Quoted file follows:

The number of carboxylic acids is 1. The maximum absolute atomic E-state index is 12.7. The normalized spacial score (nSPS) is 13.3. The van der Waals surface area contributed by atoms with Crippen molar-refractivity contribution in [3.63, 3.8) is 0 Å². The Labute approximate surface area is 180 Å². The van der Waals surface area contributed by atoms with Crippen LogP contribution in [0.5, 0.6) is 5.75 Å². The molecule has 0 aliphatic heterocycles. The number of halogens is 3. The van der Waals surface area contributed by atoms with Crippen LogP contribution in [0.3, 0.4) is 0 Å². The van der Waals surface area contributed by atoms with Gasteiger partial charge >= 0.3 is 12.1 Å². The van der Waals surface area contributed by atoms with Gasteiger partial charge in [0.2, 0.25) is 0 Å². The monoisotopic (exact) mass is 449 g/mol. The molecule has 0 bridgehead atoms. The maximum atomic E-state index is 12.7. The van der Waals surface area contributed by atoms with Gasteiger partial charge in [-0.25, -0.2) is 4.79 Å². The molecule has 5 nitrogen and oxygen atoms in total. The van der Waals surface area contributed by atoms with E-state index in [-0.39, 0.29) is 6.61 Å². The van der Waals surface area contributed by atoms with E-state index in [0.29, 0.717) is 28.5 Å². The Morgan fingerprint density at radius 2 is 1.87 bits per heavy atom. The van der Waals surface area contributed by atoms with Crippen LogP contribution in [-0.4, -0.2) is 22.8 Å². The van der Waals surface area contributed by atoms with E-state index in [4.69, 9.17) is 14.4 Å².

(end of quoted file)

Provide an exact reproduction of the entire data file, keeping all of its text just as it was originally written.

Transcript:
The number of carboxylic acids is 1. The maximum absolute atomic E-state index is 12.7. The normalized spacial score (nSPS) is 13.3. The van der Waals surface area contributed by atoms with Crippen molar-refractivity contribution in [3.63, 3.8) is 0 Å². The Labute approximate surface area is 180 Å². The van der Waals surface area contributed by atoms with Crippen LogP contribution in [0.5, 0.6) is 5.75 Å². The molecule has 0 aliphatic heterocycles. The number of halogens is 3. The van der Waals surface area contributed by atoms with Crippen LogP contribution in [0.3, 0.4) is 0 Å². The van der Waals surface area contributed by atoms with Gasteiger partial charge >= 0.3 is 12.1 Å². The van der Waals surface area contributed by atoms with Gasteiger partial charge in [0.2, 0.25) is 0 Å². The monoisotopic (exact) mass is 449 g/mol. The molecule has 0 bridgehead atoms. The maximum atomic E-state index is 12.7. The van der Waals surface area contributed by atoms with Gasteiger partial charge in [-0.25, -0.2) is 4.79 Å². The molecule has 5 nitrogen and oxygen atoms in total. The van der Waals surface area contributed by atoms with E-state index in [-0.39, 0.29) is 6.61 Å². The van der Waals surface area contributed by atoms with E-state index in [0.29, 0.717) is 28.5 Å². The Morgan fingerprint density at radius 2 is 1.87 bits per heavy atom. The van der Waals surface area contributed by atoms with Crippen LogP contribution in [-0.4, -0.2) is 22.8 Å². The van der Waals surface area contributed by atoms with E-state index in [4.69, 9.17) is 14.4 Å².